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Cash-strapped CCG to cut GP counselling services

A CCG in the Midlands is proposing to axe GP counselling services as part of a new round of cost-saving measures.

Shropshire CCG said stopping the services, which offers patients counselling in a GP practice setting, would free up £200,000 a year.

It is one of a range of service cuts it is proposing to save £2m – other services under threat include a crisis home, a treatment centre for children with neurological conditions and a hospice.

The CCG, one of 26 that were recently rated ‘inadequate’ by NHS England, says it has a £14.5m deficit from last year which could rise to £31m this year if no action is taken.

In board papers presented to a governing body meeting last week, the CCG said the counselling services – which included seven individual counsellors based in clinical practices as well as three independent organisations offering counselling services – were not being properly monitored for quality or effectiveness.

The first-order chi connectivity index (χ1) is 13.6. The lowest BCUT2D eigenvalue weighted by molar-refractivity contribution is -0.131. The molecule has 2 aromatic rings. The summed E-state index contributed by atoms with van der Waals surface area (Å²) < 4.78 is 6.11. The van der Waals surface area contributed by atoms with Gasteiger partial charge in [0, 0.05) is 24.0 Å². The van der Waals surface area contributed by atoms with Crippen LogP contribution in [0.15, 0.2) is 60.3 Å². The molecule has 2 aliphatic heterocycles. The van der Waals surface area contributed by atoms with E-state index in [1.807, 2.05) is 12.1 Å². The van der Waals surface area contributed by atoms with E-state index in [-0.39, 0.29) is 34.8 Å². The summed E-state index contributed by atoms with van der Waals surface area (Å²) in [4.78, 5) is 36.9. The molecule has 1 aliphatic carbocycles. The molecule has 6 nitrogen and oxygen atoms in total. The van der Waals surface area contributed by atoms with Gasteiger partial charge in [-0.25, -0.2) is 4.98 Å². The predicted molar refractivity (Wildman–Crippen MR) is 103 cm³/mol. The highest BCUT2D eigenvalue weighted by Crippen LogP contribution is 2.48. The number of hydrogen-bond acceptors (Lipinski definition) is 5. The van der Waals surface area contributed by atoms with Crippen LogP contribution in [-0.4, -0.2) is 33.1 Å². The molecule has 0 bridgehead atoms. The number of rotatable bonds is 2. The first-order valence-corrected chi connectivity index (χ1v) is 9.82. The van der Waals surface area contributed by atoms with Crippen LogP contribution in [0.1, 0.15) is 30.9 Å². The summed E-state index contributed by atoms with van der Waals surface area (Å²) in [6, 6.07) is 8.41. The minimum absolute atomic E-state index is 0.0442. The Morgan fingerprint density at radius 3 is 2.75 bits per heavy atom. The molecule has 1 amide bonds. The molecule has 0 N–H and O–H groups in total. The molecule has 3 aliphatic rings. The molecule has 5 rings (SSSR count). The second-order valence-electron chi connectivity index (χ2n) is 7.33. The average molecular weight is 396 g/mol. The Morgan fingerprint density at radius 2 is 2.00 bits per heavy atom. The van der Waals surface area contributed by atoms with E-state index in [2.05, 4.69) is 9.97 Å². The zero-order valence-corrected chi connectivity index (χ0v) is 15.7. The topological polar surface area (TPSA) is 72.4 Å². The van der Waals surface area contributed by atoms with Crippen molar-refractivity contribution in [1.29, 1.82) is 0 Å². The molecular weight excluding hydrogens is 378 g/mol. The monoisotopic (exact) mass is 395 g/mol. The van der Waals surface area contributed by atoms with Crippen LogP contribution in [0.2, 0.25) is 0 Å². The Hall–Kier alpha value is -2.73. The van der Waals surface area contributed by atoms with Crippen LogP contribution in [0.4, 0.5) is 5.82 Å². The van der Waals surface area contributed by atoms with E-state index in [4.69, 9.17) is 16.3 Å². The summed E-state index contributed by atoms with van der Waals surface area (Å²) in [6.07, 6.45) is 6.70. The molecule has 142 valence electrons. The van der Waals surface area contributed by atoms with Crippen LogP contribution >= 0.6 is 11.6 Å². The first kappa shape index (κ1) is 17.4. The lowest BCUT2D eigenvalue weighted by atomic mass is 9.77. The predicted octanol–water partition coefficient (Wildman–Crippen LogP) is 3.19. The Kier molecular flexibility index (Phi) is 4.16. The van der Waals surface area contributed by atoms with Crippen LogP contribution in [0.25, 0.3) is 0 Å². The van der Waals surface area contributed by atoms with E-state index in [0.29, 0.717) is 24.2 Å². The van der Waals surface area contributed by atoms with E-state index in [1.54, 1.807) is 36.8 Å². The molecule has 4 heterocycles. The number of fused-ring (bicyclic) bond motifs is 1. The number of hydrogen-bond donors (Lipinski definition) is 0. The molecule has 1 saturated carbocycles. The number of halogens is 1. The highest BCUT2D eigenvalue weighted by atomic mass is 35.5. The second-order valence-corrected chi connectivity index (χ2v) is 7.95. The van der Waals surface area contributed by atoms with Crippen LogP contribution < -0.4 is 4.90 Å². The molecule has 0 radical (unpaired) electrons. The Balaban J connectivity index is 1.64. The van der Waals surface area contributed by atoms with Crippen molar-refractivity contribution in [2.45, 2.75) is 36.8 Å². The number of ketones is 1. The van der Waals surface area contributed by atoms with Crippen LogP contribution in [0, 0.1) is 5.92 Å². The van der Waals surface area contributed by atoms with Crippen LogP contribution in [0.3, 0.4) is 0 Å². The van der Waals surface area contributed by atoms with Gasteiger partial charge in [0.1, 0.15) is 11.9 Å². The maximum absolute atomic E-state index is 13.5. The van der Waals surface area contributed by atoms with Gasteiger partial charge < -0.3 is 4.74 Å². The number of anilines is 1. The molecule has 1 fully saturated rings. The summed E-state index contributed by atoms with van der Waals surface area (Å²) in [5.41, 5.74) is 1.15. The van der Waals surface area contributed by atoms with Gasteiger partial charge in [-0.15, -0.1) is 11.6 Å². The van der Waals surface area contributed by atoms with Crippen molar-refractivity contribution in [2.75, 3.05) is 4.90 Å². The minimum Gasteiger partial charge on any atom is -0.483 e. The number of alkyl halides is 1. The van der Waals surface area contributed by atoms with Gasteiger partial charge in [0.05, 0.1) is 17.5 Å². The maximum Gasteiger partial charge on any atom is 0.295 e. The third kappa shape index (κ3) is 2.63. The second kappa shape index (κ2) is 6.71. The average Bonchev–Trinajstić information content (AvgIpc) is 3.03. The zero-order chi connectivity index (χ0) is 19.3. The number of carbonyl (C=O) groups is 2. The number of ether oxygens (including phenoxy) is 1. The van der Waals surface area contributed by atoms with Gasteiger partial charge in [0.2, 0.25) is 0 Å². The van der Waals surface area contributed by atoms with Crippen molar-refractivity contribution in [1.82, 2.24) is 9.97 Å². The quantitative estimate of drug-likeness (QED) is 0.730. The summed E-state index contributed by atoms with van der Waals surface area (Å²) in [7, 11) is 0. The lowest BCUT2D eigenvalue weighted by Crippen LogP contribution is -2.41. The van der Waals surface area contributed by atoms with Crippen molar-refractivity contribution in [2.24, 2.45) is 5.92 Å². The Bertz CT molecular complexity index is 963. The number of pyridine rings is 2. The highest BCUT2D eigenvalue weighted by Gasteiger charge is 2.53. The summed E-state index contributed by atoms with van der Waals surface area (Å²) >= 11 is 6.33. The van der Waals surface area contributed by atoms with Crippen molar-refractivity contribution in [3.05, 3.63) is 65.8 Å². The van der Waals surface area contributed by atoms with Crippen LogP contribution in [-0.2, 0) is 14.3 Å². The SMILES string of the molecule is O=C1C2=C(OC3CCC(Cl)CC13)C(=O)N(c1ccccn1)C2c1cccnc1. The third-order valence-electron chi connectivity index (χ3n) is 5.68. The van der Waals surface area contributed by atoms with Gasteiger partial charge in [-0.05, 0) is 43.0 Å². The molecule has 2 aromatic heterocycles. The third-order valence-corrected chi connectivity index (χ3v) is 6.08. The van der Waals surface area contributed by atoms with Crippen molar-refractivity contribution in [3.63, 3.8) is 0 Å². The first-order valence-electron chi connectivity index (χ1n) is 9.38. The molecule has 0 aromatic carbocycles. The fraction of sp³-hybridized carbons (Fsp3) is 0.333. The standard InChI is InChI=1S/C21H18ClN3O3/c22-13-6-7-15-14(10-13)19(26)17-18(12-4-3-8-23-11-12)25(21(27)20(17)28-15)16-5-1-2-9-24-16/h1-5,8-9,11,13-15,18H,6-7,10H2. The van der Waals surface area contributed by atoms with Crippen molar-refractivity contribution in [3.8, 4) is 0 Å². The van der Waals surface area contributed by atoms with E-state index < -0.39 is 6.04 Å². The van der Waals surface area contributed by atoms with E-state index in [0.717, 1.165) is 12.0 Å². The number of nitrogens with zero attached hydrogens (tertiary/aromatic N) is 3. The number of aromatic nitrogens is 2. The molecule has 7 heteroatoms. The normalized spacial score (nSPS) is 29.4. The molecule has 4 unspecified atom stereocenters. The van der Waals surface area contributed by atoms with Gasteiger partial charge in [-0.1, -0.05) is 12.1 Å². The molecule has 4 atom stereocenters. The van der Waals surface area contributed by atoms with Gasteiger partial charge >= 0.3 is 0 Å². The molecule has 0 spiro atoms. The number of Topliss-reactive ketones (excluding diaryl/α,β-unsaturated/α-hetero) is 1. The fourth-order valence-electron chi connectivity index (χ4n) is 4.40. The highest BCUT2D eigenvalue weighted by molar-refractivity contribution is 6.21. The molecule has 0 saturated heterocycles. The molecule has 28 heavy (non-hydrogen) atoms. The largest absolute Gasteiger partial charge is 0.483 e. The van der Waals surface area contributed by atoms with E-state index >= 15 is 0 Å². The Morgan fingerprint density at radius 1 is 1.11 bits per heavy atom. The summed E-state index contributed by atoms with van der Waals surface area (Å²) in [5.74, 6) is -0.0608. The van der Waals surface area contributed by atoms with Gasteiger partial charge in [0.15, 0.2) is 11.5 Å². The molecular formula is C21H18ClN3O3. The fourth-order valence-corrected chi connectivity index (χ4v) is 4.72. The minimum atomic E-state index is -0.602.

But the CCG conceded that the decision ‘may not be supported by primary care’ and that there were concerns the Improving Access to Psychological Therapies (IAPT) service ‘has long waits and does not deliver the same service as the counsellors’.

Dr Julian Povey, Shropshire CCG clinical chair and a GP in Shrewsbury, said: ‘While many CCGs have financial problems, we accept we are more challenged than most and that our performance has to be better than in the last 18 months.

‘We are now working with NHS England to move forward and we accept that we cannot continue to spend money we do not have.’

Dr Povey added that ‘ultimately it will not benefit patients if finite NHS resources are used to commission services that are not performing as they should, do not deliver what is required, could be delivered at less cost or should be commissioned elsewhere’.

It comes after NHS England pledged an extra 3,000 mental health therapists in primary care as part of the GP Forward View, and a major expansion of the IAPT programme to help more people with comorbid physical and mental health conditions and medically unexplained symptoms.


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